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Early on in our marriage my husband and I decided that we wanted to prioritize traveling our own country before traveling internationally. We want our children to develop an intimate relationship with their country’s geography, and that can only happen when we spend a lot of time traveling and exploring the wonders in our own land. Of course we want to travel internationally, eventually, but only after we’ve become familiar with our own country’s geography and natural wonders, And we feel the best way to do this is by visiting our National Parks.
The United States is an amazingly diverse land; with deserts, forests, grasslands, and coasts. There is so much to explore! Since we homeschool we have the freedom to incorporate our travel into our school lessons, particularly geography. The National Park Service offers a Junior Ranger Program for kids, but I found it lacking substance. It was mostly busywork that kept children distracted staring at a booklet rather than enjoying the wonders around them. So I decided to put together my own simple learning experience and activities. Ones that introduced my family to the unique geography, history, nature, and culture of that area; ones that created a curiosity and enthusiasm to look around them and learn from the real environment.
Before We Visit
Before we visit the park my goal is to ignite curiosity and instill some basic knowledge of the park we’ll visit. I like to read books about the history and culture of that area. I prioritize reading about Native American tribes and how they adapted to that specific landscape. I include interesting historical stories, but not too many. I don’t want to overload my kids; I just want to give them a taste so they’ll crave more. In addition to history, we read books about the biome and flora and fauna of the area. This just gives them some idea of what to look for as we hike in the park. Finally, we study some geography. I like to incorporate some map questions of the area — bodies of water, elevation, mountain ranges, major cities– and afterwards ask them to draw a map of the area and include the things we studied (bodies of water, mountain ranges, etc). Before leaving I sometimes bring questions for an nature object lesson while we hike. I find the ideas and questions in The Handbook of Nature Study by Anna Comstock.
During Our Visit
The main goal during our visit to the park is to use our five senses to get a lay of the land and form relationships with the flora and fauna of that region. I avoid reading books and recording in our nature journals during this time. Instead, we have travel notebooks that we record questions and notes for later study. I bring my old DSLR camera for them to take pictures of specimens; they’ll record these in their nature journal later.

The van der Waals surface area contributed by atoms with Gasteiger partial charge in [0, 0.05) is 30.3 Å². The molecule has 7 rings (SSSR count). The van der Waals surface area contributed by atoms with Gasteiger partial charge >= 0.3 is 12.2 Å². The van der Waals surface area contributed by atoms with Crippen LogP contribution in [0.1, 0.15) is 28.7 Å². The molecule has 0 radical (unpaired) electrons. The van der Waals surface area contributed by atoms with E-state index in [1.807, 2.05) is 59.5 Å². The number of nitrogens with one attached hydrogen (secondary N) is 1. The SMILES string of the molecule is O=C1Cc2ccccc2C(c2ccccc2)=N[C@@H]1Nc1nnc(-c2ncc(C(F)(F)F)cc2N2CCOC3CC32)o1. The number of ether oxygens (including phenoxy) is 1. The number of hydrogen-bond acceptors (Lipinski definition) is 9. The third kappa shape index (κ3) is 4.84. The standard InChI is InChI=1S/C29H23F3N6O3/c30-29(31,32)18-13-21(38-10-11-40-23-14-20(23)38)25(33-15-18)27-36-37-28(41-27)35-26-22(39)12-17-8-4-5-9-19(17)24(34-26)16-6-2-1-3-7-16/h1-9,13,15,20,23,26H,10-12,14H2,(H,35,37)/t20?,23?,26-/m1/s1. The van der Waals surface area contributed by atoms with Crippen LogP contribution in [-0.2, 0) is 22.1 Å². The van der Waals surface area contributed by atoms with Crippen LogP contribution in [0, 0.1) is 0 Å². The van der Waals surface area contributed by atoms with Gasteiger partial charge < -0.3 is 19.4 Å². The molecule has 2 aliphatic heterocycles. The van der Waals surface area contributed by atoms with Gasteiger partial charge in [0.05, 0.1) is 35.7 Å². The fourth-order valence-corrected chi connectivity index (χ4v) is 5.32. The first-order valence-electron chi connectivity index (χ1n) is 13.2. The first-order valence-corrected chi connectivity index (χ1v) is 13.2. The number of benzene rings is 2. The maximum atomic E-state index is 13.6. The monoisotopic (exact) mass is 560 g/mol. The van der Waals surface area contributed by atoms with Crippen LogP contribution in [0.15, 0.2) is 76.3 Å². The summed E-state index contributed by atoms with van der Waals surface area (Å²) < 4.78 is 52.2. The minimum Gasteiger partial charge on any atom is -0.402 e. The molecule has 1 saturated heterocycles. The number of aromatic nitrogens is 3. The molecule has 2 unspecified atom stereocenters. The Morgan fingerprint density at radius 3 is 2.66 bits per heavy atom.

If I brought questions for an object lesson I’ll look for the specimen (say, a certain wildflower) and ask the questions while the children look at it and answer. It’s not meant to be a test or assignment; the purpose is to direct their attention to things they may not have noticed and develop observation and thinking skills.
After Our Visit
Once we’re home (or at the hotel in the evening), we record what we learned in our travel journal. If your child recorded questions during your visit, this is the time for them to research answers and record what they learn. I upload the photos we took onto my computer, delete the ones we don’t want :), and the kids draw or paint what they found in their nature journals.
Depending on the age, you can require them to write an essay or create a presentation on what they learned.
After visiting the area you may discover new topics you want to study further. For example, after visiting the Everglades my boys collected and brought home a lot of seashells, which prompted further nature study lessons at home.
My hope is that by sharing these resources and experiences with you it will instill a love of our country and its magnificent wonders with your family.
Two books that I use for all our travels are National Parks of the U.S.A by Kate Siber and Little Stories of a Big Country by Laura A. Large. These are our “spines” (the backbone of our studies) that we supplement with other living books and documentaries.
National Parks of the U.S.A
This book is a feast for the eyes, and a great introduction to the animals you’ll see at the major National Parks. I love that it divides the country into regions and visually shows you the national parks in that area.
Little Stories of a Big Country
This book is older and out of print, but you can find used copies as well as a digital one on archive.org. My boys love the stories from this old book and have asked to read it multiple times. It really engages their curiosity and excitement; I consider it a must-have when studying U.S. geography and the National Parks. Another option for older children is America: Land of Wonders by Frances Wood.
I’m writing guides for each National Park we visit, complete with booklists and travel suggestions. You can find them below: